Weaning is to a large extent “harvest time” - even in wool production systems - while in meat production systems, it is complete harvest time. We must do everything in our power to make the process as smooth as possible, with the least possible stress (weaning shock). Weaning is probably the most stressful event in the lamb's life.
Weaning shock may lead to a decrease in growth, no growth and in some cases even loss of bodyweight. The severity and duration of weaning shock depend on the lamb’s age, mass and pre-weaning nutrition and health program. Other factors that play a role in the extent of the weaning shock are the general health of the lambs as well as other stress factors (e.g. climate, quantity and quality of grazing, and so on).
Many factors influence the weaning age of lambs. It is mostly determined by the production system and/or prevailing nutritional conditions. In more intensive systems, lambs are weaned earlier (90 to 100 days), while weaned later in extensive systems (up to 150 days). Bodyweight at weaning, is usually more important than age itself. The best guideline is that lambs should weigh at least 45%, but preferably 50%, of the ewes' mating mass at weaning. The minimum weaning weight should preferably be more than 25 kg. When nutritional conditions are poor or in an accelerated lambing production system (eg. 8 month system), lambs should also be weaned early (60-90 days).
Pre- and post-weaning nutrition is very important to get lambs over the weaning shock as quickly as possible. Lambs that are accustomed to creep feed before weaning, usually handle the weaning process better. Creep feed should be provided for another 14 days after the weaning process. Lambs weaned early, must be accustomed to creep feed. In extensive systems, the best available grazing should be made available to lambs with weaning.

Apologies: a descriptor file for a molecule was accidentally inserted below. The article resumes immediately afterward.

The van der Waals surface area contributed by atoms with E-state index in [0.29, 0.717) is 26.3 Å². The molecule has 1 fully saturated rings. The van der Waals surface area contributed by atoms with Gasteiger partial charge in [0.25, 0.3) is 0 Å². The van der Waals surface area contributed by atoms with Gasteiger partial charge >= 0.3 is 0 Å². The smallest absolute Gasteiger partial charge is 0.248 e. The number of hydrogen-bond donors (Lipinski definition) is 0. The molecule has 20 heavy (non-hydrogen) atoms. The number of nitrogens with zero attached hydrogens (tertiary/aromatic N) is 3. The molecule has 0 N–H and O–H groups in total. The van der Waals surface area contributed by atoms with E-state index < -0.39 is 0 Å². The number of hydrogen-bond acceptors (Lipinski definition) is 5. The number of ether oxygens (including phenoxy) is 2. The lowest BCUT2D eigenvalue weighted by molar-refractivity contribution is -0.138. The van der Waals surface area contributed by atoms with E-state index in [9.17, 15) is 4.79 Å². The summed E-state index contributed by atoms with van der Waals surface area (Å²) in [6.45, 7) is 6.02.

Vaccinations should preferably be completed 2 to 4 weeks before weaning to provide the best protection at weaning. Make sure that the (multi-) clostridial (especially pulpy kidney) and lung-related (pasteurella) vaccinations are up to date.
Lambs should be parasite-free at weaning time to reduce weaning shock. A broad-spectrum dosing agent that controls roundworms, tapeworms and nasal worm is recommended. (See the follow-up article on this topic for more details)
Trace mineral supplementation
Any stress condition (such as weaning) leads to increased oxidative stress in the animal's body. Oxidative stress causes damage to cells within the animal, which, if not effectively counteracted, can lead to many problems. The lamb's immune system is also under tremendous pressure at this time and needs to be supported. Trace minerals play a cardinal role in controlling oxidative stress and in supporting the immune system. A Top Up injectable trace mineral supplement is recommended at weaning. (See the follow-up article on this topic for more details).
Strong and healthy lambs, which experience minimal weaning shock, are in demand at feedlots. To limit the potential adverse effect on future reproductive potential, replacement ewes should also not lose weight at weaning. Therefore, we should do everything in our power to make the weaning process run as smoothly as possible and minimise weaning shock as far as possible.